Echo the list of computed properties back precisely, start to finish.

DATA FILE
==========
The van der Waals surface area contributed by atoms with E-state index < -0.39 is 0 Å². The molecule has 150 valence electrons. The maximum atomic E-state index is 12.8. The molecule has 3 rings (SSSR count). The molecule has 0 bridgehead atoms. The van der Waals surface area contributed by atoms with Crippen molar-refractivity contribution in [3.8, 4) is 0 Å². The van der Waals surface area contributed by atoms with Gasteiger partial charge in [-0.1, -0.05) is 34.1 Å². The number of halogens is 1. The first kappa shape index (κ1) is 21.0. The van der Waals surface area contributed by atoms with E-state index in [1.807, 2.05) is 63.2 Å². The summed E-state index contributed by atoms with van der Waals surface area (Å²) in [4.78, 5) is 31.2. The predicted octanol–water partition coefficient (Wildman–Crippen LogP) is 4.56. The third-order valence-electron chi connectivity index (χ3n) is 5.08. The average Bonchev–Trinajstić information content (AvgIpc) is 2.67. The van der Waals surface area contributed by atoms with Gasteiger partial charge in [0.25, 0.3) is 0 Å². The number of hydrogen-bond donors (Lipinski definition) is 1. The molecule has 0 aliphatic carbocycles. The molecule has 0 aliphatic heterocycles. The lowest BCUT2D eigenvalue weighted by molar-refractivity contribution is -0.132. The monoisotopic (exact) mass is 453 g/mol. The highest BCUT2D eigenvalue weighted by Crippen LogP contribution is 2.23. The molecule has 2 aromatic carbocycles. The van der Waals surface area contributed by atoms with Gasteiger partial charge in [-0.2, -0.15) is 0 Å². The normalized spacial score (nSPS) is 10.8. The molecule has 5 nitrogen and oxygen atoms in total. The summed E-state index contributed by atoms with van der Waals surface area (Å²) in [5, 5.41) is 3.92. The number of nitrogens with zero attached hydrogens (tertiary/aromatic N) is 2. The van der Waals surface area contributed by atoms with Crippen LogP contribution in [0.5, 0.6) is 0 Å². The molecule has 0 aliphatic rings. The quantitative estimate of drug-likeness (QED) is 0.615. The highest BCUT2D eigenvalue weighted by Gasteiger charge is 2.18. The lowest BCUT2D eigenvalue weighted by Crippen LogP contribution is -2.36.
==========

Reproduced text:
The van der Waals surface area contributed by atoms with E-state index < -0.39 is 0 Å². The molecule has 150 valence electrons. The maximum atomic E-state index is 12.8. The molecule has 3 rings (SSSR count). The molecule has 0 bridgehead atoms. The van der Waals surface area contributed by atoms with Crippen molar-refractivity contribution in [3.8, 4) is 0 Å². The van der Waals surface area contributed by atoms with Gasteiger partial charge in [-0.1, -0.05) is 34.1 Å². The number of halogens is 1. The first kappa shape index (κ1) is 21.0. The van der Waals surface area contributed by atoms with E-state index in [1.807, 2.05) is 63.2 Å². The summed E-state index contributed by atoms with van der Waals surface area (Å²) in [4.78, 5) is 31.2. The predicted octanol–water partition coefficient (Wildman–Crippen LogP) is 4.56. The third-order valence-electron chi connectivity index (χ3n) is 5.08. The average Bonchev–Trinajstić information content (AvgIpc) is 2.67. The van der Waals surface area contributed by atoms with Gasteiger partial charge in [0.25, 0.3) is 0 Å². The number of hydrogen-bond donors (Lipinski definition) is 1. The molecule has 0 aliphatic carbocycles. The molecule has 0 aliphatic heterocycles. The lowest BCUT2D eigenvalue weighted by molar-refractivity contribution is -0.132. The monoisotopic (exact) mass is 453 g/mol. The highest BCUT2D eigenvalue weighted by Crippen LogP contribution is 2.23. The molecule has 2 aromatic carbocycles. The van der Waals surface area contributed by atoms with Gasteiger partial charge in [-0.2, -0.15) is 0 Å². The normalized spacial score (nSPS) is 10.8. The molecule has 5 nitrogen and oxygen atoms in total. The summed E-state index contributed by atoms with van der Waals surface area (Å²) in [5, 5.41) is 3.92. The number of nitrogens with zero attached hydrogens (tertiary/aromatic N) is 2. The van der Waals surface area contributed by atoms with Crippen LogP contribution in [0.5, 0.6) is 0 Å². The molecule has 0 aliphatic rings. The quantitative estimate of drug-likeness (QED) is 0.615. The highest BCUT2D eigenvalue weighted by Gasteiger charge is 2.18. The lowest BCUT2D eigenvalue weighted by Crippen LogP contribution is -2.36.